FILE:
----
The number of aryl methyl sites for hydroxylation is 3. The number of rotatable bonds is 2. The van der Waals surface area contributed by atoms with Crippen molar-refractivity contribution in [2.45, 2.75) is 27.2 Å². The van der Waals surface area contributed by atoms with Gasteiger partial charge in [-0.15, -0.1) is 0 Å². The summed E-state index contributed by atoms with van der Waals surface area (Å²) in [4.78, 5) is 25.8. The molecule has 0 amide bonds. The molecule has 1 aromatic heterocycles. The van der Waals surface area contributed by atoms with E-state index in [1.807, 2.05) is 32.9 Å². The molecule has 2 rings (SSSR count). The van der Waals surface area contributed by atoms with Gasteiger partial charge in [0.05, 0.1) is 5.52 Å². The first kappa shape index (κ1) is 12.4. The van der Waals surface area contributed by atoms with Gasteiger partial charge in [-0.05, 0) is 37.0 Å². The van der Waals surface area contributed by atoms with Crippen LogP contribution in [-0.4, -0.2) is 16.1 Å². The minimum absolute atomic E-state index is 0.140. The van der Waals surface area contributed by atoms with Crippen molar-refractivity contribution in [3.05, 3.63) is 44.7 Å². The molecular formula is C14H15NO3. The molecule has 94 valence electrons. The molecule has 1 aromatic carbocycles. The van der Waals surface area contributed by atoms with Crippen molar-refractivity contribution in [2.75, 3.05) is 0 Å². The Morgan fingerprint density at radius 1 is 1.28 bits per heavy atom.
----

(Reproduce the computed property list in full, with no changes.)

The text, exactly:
The number of aryl methyl sites for hydroxylation is 3. The number of rotatable bonds is 2. The van der Waals surface area contributed by atoms with Crippen molar-refractivity contribution in [2.45, 2.75) is 27.2 Å². The van der Waals surface area contributed by atoms with Gasteiger partial charge in [-0.15, -0.1) is 0 Å². The summed E-state index contributed by atoms with van der Waals surface area (Å²) in [4.78, 5) is 25.8. The molecule has 0 amide bonds. The molecule has 1 aromatic heterocycles. The van der Waals surface area contributed by atoms with E-state index in [1.807, 2.05) is 32.9 Å². The molecule has 2 rings (SSSR count). The van der Waals surface area contributed by atoms with Gasteiger partial charge in [0.05, 0.1) is 5.52 Å². The first kappa shape index (κ1) is 12.4. The van der Waals surface area contributed by atoms with Gasteiger partial charge in [-0.05, 0) is 37.0 Å². The van der Waals surface area contributed by atoms with Crippen LogP contribution in [-0.4, -0.2) is 16.1 Å². The minimum absolute atomic E-state index is 0.140. The van der Waals surface area contributed by atoms with Crippen molar-refractivity contribution in [3.05, 3.63) is 44.7 Å². The molecular formula is C14H15NO3. The molecule has 94 valence electrons. The molecule has 1 aromatic carbocycles. The van der Waals surface area contributed by atoms with Crippen molar-refractivity contribution in [2.75, 3.05) is 0 Å². The Morgan fingerprint density at radius 1 is 1.28 bits per heavy atom.